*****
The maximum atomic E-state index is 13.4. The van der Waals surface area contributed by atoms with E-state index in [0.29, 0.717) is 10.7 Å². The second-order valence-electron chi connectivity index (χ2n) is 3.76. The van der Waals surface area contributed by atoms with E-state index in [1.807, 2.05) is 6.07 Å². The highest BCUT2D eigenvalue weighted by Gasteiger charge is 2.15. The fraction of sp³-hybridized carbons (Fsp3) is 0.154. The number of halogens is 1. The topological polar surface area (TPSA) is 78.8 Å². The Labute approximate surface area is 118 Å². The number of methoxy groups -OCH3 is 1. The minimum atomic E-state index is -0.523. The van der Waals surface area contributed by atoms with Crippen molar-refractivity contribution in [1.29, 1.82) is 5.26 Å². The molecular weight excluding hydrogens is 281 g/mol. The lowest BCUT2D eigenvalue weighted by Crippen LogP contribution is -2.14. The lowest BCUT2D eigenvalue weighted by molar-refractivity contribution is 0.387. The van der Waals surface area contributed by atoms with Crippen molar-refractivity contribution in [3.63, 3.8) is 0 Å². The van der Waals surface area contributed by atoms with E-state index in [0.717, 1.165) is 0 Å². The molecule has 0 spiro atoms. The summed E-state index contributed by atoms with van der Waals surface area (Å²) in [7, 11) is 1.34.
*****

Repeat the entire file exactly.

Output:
The maximum atomic E-state index is 13.4. The van der Waals surface area contributed by atoms with E-state index in [0.29, 0.717) is 10.7 Å². The second-order valence-electron chi connectivity index (χ2n) is 3.76. The van der Waals surface area contributed by atoms with E-state index in [1.807, 2.05) is 6.07 Å². The highest BCUT2D eigenvalue weighted by Gasteiger charge is 2.15. The fraction of sp³-hybridized carbons (Fsp3) is 0.154. The number of halogens is 1. The topological polar surface area (TPSA) is 78.8 Å². The Labute approximate surface area is 118 Å². The number of methoxy groups -OCH3 is 1. The minimum atomic E-state index is -0.523. The van der Waals surface area contributed by atoms with Crippen molar-refractivity contribution in [1.29, 1.82) is 5.26 Å². The molecular weight excluding hydrogens is 281 g/mol. The lowest BCUT2D eigenvalue weighted by Crippen LogP contribution is -2.14. The lowest BCUT2D eigenvalue weighted by molar-refractivity contribution is 0.387. The van der Waals surface area contributed by atoms with Crippen molar-refractivity contribution in [3.63, 3.8) is 0 Å². The van der Waals surface area contributed by atoms with E-state index in [0.717, 1.165) is 0 Å². The molecule has 0 spiro atoms. The summed E-state index contributed by atoms with van der Waals surface area (Å²) in [7, 11) is 1.34.